The prevalent practice of interment in the contracted position, with I lie limbs drawn up in the attitude of sleep and sometimes tightly Hexed before rigor mortis had set in, has been regarded as typifying (he foetus in the womb of its mother, indicating the hope of rebirth .liter death. But this conjecture presupposes a knowledge of embryology and powers of symbolic representation, quite beyond the information and capacity of Neanderthal peoples, or oven of their immediate homo sapiens successors. Apart from the motive being that of economy of space in the grave, the practice may have been adopted sometimes as an attempt to prevent the deceased returning to molest the living by paying off old scores, or avenging any neglect in the performance of the funeral ritual. This is more likely in the case of the firm trussing of the corpse in an unnatural posture immediately after death, as, for instance, in that of a woman, thought possibly to have negroid features, in the cave named Grottes des Enfants at Grimaldi on the Italian Riviera. The same treatment was found in a flexed burial at Chancelade in the Dordogne.
On the other hand, bodies preserved as trophies may have been more in the nature of a cenotaph commemorating outstanding members of the group. This is suggested by a skull found in a grotto at Monte Circeo in the Tyrrhenian Pontine marshes in Italy. The skull was placed in a small chamber within a circle of stones; the brain had apparently been extracted from it, doubtless for sacramental purposes, and it had then been erected in a position suggestive of veneration, probably to promote and conserve life.
Throughout the ages the deepest emotions, wants, hopes and fears of a preliterate society have always arisen chiefly from the corporate life of the community, and centred on propagation, nutrition and survival while living and after death. As J.G. Frazer said in The Golden Bough: 'To live and to cause to live, to eat food and to beget children, these were the primary wants of man in the past, and they will be the primary wants in the future so long as the world lasts' (vol. IV pt i p5). Under the precarious conditions in which the human species emerged, food, children and an orderly corporate life were essential for survival. Therefore, it was around these basic needs that prehistoric religion grew and developed, concentrating upon the mysterious life-giving forces.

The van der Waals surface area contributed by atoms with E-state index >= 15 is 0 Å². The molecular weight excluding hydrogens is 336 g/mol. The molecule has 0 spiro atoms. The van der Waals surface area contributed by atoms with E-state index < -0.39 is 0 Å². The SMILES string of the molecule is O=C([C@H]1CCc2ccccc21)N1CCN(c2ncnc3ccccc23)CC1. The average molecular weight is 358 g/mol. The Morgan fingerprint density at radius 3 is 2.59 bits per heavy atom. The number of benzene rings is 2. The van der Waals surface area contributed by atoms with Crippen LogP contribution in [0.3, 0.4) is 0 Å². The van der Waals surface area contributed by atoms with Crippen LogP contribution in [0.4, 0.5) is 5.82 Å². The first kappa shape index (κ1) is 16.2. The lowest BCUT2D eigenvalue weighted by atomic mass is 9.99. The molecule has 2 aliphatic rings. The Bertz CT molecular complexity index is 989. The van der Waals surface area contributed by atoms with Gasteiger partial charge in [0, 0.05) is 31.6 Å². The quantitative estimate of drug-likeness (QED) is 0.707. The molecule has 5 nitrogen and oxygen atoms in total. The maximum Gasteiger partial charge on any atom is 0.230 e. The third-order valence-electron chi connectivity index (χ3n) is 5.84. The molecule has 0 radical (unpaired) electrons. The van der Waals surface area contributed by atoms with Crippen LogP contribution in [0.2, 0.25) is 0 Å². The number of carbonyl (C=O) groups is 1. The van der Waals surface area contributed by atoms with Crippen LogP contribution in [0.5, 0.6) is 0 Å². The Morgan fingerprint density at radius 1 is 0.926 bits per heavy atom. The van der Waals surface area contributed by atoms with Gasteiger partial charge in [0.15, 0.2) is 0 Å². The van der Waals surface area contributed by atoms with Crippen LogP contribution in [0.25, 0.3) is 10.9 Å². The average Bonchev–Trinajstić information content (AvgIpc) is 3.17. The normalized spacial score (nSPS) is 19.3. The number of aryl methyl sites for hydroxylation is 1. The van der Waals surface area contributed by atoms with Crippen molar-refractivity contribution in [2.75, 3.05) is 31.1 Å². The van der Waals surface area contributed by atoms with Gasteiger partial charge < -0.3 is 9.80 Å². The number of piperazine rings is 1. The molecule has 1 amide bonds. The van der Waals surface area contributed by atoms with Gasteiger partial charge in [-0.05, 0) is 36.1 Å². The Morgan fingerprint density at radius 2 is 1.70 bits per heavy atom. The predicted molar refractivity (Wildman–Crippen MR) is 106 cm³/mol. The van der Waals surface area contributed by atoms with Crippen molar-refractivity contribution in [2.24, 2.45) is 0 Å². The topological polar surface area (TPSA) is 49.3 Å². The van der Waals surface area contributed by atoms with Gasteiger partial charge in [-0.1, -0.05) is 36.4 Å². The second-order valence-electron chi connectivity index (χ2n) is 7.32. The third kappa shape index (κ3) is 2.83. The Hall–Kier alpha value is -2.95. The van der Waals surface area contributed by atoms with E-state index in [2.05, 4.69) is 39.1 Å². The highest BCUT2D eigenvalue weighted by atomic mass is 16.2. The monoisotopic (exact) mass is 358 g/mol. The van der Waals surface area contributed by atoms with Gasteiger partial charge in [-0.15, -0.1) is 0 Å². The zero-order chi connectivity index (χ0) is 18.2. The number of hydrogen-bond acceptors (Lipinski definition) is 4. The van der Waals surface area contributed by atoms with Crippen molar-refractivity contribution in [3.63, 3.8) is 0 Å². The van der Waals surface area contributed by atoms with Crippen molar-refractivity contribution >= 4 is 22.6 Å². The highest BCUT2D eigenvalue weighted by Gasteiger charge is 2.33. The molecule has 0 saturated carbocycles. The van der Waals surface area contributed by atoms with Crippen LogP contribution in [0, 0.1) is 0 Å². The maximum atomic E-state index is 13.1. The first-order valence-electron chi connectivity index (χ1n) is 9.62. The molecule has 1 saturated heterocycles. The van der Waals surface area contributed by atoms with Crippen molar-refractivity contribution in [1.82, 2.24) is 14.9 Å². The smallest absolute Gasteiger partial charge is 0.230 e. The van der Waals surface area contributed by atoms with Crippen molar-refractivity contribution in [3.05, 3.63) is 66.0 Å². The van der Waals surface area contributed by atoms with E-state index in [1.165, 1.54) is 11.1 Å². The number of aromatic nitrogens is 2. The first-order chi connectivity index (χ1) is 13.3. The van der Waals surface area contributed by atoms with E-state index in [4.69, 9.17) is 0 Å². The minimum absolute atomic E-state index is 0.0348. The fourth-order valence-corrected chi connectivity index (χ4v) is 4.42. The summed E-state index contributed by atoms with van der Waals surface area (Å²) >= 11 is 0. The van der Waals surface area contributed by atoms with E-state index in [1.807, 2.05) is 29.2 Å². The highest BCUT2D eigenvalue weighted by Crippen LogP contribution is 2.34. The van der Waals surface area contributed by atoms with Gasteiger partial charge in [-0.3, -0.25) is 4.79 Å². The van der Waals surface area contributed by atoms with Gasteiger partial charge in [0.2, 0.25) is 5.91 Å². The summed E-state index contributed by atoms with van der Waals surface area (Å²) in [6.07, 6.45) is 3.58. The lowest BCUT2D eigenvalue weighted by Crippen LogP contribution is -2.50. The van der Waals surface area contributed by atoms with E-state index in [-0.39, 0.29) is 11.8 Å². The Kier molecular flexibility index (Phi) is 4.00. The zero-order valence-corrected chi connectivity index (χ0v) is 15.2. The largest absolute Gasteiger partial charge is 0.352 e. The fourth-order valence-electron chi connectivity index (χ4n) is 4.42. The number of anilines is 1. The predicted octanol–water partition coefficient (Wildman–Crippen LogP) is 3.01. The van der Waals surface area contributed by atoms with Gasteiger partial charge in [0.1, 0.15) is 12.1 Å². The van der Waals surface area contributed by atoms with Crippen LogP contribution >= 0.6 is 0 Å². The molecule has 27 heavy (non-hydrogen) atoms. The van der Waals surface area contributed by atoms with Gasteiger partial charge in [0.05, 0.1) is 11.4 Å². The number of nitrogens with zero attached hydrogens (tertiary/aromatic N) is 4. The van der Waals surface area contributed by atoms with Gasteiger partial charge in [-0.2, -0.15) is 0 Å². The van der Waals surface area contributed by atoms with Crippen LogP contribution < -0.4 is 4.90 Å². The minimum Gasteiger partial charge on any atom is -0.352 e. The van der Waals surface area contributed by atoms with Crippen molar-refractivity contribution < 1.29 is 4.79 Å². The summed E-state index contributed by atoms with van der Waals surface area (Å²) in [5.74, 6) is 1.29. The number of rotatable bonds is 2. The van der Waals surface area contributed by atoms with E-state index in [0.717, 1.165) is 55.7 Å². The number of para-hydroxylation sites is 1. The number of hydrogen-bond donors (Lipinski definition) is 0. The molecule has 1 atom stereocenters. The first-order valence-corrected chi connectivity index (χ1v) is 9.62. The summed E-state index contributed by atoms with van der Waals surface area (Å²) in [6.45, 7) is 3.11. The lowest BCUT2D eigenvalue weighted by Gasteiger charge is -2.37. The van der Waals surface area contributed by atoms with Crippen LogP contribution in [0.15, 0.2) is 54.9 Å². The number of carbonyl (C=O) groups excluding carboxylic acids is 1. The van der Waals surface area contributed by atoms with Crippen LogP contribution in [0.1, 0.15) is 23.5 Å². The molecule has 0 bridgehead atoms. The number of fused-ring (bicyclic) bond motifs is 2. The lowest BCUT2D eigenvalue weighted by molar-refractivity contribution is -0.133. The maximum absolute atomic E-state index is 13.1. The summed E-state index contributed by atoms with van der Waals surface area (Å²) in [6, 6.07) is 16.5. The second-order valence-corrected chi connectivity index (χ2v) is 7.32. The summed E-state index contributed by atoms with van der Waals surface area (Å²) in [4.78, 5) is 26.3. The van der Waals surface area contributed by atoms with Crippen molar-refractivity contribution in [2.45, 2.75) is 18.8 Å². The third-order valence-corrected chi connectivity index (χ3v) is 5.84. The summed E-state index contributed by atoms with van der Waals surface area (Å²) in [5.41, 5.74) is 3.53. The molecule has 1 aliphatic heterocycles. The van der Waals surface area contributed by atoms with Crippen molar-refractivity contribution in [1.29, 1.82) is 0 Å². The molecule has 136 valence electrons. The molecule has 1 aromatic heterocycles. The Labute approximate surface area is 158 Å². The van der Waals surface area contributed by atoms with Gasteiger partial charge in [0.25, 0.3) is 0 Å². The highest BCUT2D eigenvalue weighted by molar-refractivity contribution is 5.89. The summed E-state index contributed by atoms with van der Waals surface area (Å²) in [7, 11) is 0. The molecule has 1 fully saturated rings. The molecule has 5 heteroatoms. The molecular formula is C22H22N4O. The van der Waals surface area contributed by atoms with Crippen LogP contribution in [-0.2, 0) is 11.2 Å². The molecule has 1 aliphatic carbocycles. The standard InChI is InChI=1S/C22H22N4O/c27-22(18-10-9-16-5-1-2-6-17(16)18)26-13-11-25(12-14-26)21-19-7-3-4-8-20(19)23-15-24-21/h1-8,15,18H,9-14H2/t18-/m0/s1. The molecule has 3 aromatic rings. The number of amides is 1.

This is clear in the cave art, sculptures, paintings and engravings of the Upper Palaeolithic Age, from about 40,000 to 12,000 BC, especially in the decorated caves in France and Spain. These were executed by the earlier representatives of homo sapiens, and not infrequently they occur on the walls of deep and tortuous limestone caverns, often in nooks and crannies and obscure positions none too easy to reach.
To make a first-hand study of this very important aspect of prehistoric religion the best centre is Les Eyzies on the banks of the Vezere in the Dordogne, within easy reach of which are a number of the principal examples, such as that known as Font-de-Gaume, less than a kilometre and a half from the village. A little further along the Sarlat road in the valley of the Beune is a long subterranean tunnel called Les Combarelles with a number of engravings. Not far away at Laussel a rock-shelter contained a frieze depicting an obese nude female carved on a block of stone, apparently in an advanced stage of pregnancy and holding in her right hand what seems to be the horn of a bison. The figure had been covered with red ochre to increase- its life-giving properties and female potency. Some 48 kilometres up-stream from Lez Eyzies the recently discovered cave at Lascaux near Montignac, about which more will be said later. important are the regions of Ariege in the Pyrenees and San-tander in northern Spain.
In several of the more popular decorated caves the installation of electric lighting has made it possible to get a better view of the remarkable polychrome paintings and the less accessible figures than ever before, but with disastrous effects upon them at Lascaux. Moreover, it has destroyed the numinous atmosphere, the aura of awe and wonder, and the conditions in which they were originally fashioned, obscuring their purpose and significance. Thus, at Font-de-Gaume in a sacred chamber beyond a stalactite barrier at the end of the cave there is the figure of a woolly rhinoceros in red ochre high up on a narrow crevice, together with engravings of a lion and horses. It would appear that the prehistoric artist could only have done these while standing on the shoulders of an assistant, having only a flickering lamp burning marrow or fat with a wick of moss. It is inconceivable that this was done merely for aesthetic reasons as 'art for art's sake' on an almost vertical wall 3 metres (10 feet) above the floor.